Significant castration fears in the boy, less so in the girl, are not as important a factor in psychosexual development as they were in the immediate post-Victorian period. The change may reflect increasing knowledge about the importance of such factors and the physiologic aspects of sexual activities and curiosity by recent generations of parents. In spite of this change, such fears do manifest themselves not only in normal children but also, in much sharper focus, in the productions of neurotic and psychotic individuals. Such fears are focused and accentuated by parents who respond to exploratory activities in female children with terrifying injunctions and, more directly, with specific and often impulsively brutal threats. A factor which mitigates penis envy in the girl is provided by the gratification which she discovers in her daily activities. In this regard, it is fortunate that the female child .generally moves along at a more rapid developmental pace than the male during the period of four to ten years. The result is that girls generally can compete successfully and even surpass their male peers during this developmental interval and thus derive more satisfaction from competitive as well as sublimating activities. Where these gratifications are experienced in the environment provided by a maternal figure who is healthily acceptant of her own role, there can be no serious question about the satisfactory sexual maturation and identification of her female child.
Genital manipulation and exploration are, of course, very much more common in the male child for obvious anatomic reasons. Restricted attitudes toward biologic realities can drive such activities far underground but rarely succeed in terminating them. Where serious castration threats are used to control such activities, however, there may be intense and pervasive concerns about such an eventuality in the male child. Under these circumstances, the actual discovery of the female apparently deprived of a genital organ can reinforce such experiences and further intensify anxious concern in the child.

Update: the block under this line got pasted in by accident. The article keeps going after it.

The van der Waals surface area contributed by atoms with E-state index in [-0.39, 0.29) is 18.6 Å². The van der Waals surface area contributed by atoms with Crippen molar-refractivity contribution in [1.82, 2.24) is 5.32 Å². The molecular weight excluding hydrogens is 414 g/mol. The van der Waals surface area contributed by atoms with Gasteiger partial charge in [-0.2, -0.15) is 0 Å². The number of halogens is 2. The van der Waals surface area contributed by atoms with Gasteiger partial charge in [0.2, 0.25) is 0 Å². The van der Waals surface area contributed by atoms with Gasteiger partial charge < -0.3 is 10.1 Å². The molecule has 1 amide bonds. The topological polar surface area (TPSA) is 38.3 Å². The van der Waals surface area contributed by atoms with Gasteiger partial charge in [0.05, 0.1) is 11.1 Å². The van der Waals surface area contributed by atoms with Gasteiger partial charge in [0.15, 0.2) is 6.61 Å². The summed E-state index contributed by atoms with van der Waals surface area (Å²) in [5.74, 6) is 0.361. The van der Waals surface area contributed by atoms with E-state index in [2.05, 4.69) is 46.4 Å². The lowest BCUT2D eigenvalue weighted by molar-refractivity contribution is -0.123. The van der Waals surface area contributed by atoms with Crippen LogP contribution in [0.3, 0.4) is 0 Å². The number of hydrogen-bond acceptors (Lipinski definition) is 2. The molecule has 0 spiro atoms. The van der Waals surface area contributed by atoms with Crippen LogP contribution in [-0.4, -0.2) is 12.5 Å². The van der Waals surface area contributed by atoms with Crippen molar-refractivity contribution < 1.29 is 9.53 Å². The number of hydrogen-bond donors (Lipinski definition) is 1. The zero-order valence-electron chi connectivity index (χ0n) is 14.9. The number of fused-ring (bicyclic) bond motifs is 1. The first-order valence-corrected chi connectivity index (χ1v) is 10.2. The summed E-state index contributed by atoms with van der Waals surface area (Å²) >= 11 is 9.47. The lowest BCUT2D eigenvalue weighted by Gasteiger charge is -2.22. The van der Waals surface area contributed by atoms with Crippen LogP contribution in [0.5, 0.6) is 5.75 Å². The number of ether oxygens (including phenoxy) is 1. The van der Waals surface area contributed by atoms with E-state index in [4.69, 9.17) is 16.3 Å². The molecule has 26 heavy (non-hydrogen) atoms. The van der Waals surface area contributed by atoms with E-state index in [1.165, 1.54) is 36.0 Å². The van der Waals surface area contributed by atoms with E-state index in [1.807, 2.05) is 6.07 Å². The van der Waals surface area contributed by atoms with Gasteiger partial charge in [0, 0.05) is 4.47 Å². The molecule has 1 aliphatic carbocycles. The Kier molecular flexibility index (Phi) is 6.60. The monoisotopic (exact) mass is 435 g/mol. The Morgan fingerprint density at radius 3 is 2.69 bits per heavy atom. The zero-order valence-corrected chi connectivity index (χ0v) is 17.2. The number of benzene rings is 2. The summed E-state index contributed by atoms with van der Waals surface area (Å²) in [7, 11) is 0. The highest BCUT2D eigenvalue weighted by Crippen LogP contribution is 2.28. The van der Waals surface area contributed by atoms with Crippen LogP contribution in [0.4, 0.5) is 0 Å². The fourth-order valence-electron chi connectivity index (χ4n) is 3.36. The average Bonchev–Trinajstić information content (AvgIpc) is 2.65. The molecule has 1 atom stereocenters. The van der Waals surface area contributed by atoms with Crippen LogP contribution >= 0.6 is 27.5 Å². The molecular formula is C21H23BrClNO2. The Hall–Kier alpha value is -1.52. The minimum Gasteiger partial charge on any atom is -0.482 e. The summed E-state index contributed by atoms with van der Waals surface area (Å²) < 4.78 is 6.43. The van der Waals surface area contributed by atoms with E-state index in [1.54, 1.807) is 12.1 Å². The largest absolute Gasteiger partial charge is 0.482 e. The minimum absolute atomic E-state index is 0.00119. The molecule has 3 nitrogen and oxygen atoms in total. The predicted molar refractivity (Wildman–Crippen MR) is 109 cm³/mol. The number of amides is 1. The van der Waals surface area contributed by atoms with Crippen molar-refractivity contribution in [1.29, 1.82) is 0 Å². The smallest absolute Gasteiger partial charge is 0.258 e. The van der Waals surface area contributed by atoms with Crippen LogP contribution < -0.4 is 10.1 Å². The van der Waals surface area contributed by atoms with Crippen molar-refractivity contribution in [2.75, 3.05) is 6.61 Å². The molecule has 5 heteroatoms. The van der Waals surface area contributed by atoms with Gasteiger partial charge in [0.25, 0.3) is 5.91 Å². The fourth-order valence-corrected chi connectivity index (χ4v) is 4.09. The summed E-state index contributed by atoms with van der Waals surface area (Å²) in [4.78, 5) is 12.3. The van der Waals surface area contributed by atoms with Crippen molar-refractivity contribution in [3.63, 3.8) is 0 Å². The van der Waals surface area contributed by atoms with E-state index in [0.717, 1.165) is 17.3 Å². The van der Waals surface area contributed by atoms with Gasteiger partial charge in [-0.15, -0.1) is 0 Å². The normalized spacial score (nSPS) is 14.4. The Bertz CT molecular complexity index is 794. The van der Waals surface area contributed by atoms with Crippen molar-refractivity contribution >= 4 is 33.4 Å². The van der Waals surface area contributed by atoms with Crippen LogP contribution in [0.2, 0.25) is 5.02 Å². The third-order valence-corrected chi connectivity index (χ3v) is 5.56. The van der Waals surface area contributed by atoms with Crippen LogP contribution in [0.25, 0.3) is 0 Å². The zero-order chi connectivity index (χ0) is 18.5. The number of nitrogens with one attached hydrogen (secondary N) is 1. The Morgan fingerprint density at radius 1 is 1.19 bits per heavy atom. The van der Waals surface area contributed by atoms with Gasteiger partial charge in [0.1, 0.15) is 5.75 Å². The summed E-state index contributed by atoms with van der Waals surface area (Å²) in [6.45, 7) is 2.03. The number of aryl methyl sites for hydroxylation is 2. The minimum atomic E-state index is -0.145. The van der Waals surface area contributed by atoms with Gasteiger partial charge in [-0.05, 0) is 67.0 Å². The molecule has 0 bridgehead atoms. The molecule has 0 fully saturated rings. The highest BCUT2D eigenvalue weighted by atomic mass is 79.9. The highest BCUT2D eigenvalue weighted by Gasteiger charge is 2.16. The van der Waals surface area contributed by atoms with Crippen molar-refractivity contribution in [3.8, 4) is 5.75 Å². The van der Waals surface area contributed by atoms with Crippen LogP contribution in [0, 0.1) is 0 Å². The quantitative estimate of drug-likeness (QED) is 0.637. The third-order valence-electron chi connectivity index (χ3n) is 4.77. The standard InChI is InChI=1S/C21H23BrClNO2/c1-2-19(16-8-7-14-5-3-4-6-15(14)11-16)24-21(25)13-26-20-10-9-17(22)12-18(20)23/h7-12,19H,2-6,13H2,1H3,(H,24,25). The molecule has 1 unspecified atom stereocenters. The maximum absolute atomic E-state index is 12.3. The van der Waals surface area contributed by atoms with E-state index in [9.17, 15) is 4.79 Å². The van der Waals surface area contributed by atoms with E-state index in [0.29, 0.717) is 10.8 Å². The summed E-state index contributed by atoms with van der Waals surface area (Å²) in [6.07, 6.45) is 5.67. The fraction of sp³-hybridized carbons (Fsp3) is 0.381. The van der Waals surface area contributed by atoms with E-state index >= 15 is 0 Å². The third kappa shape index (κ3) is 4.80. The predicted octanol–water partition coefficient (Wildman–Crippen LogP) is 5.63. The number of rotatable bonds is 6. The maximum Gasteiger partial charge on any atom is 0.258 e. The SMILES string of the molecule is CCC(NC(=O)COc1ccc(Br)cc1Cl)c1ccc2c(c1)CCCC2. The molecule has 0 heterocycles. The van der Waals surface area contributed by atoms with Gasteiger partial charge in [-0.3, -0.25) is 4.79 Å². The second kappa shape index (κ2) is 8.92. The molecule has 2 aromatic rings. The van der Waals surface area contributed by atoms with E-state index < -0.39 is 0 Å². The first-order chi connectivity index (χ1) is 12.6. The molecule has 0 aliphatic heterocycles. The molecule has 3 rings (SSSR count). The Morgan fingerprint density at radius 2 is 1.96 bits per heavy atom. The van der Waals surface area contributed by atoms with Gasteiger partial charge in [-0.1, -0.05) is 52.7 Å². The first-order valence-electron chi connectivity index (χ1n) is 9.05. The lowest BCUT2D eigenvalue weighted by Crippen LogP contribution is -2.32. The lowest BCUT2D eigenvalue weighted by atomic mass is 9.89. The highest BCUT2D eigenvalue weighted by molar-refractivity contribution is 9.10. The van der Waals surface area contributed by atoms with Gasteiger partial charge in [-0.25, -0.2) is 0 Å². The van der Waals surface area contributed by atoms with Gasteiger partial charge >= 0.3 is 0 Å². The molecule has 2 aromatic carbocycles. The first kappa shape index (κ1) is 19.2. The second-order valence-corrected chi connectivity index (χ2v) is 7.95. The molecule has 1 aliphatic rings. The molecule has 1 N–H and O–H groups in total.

A few additional comments about primal-scene anxiety are indicated. The significance of mature sexual activity can be quite successfully distorted or completely missed by the sensitive child who witnesses the primitive "combat" of parental intercourse. The child of five or somewhat older usually interprets such activity as a battle between male and female, a mysterious struggle during which these familiar figures are doing unbelievable things, making gross and unfamiliar sounds, and generally bringing the world of reality down in a clatter of bedsprings about them. If this experience occurs in an environment of volcanic parental argumentation, it may confirm the worst suspicions of the child; for example, that his father is killing or terribly maiming his mother. Needless to say, the conventions of the following morning, with perhaps even more than usual conviviality in these otherwise quarreling parents, can intensify the confusion of the already apprehensive child and make identification with such strange people an even more difficult task.